The list of natural fertilizers used in agriculture is long, but several are well-known, including kelp, cow manure, alfalfa meal, limestone, and chicken manure fertilizers along with compost, worm castings, and tea.
Although natural fertilizers are great for farms and gardens, they also have a strong smell and are not recommended to use on indoor houseplants.
However, there are lots of homemade or commercial natural fertilizers you can choose from that are inexpensive, as well as effective in nourishing your indoor plants. In the next section, we investigate some of the most effective natural ways to fertilize houseplants.
5 Easy DIY Options
Fertilizing your plants naturally is as simple as feeding them with organic material that is found in the kitchen and household. Despite the fact that natural fertilizers are effective, they can be quite expensive compared to synthetic ones.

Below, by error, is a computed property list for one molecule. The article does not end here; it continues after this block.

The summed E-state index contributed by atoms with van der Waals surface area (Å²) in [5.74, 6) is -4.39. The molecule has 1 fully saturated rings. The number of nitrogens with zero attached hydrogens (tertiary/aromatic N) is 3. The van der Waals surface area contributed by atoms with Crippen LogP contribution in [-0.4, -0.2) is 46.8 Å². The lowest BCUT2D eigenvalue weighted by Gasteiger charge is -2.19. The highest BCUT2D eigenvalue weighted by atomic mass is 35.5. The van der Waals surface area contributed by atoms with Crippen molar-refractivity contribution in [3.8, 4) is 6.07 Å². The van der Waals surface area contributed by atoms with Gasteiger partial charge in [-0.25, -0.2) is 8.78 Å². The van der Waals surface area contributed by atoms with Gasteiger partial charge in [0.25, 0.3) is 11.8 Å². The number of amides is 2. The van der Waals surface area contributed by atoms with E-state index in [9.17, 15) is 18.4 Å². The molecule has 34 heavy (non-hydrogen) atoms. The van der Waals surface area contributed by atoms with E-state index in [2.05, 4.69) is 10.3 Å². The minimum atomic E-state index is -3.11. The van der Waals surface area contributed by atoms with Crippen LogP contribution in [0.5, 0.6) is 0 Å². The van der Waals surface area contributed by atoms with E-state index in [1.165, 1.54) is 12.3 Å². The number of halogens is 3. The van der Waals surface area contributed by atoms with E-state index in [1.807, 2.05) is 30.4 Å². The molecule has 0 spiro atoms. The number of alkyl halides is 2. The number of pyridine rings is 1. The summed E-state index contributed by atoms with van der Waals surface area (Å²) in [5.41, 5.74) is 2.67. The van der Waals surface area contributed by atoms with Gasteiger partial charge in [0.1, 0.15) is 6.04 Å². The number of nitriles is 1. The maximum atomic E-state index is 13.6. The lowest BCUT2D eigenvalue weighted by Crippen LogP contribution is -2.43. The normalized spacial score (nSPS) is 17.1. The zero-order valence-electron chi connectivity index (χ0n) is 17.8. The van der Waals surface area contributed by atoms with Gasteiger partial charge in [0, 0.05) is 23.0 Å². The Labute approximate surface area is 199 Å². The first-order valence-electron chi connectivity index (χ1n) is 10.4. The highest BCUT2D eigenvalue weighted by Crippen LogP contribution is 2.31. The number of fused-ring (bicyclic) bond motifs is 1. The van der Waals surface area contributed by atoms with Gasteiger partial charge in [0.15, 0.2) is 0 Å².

There’s no reason why household waste should cost anything, and it’s fun to put your household waste to good use by growing houseplants. This article shares the 5 best natural houseplant fertilizers.
In addition to providing micronutrient calcium to plants, eggshells can also lower the acidity level of soils in a similar way to agricultural limestone.
In addition to grinding them up and mixing them into the soil when it comes to planting, eggshells can also be steeped in boiled water to create a fertilizer tea you’ll use to pour over your soil.
A banana peel’s potassium-rich composition, as well as its small amounts of nitrogen, phosphorus, and magnesium, makes it an excellent slow-release natural plant food.
If you don’t want to use banana peels directly on the soil, you can either cut them into small pieces and mix them with the houseplant soil, or puree them with water and mix it with the houseplant soil. In time, the banana peel will decompose, releasing nutrients necessary to your plants.
In addition to coffee grounds mixed with soil, used for compost, or used to make liquid fertilizer, you can also soak them for a week in water. Nitrogen-rich coffee grounds contain relatively low amounts of potassium and phosphorus, which makes them better for foliage plants.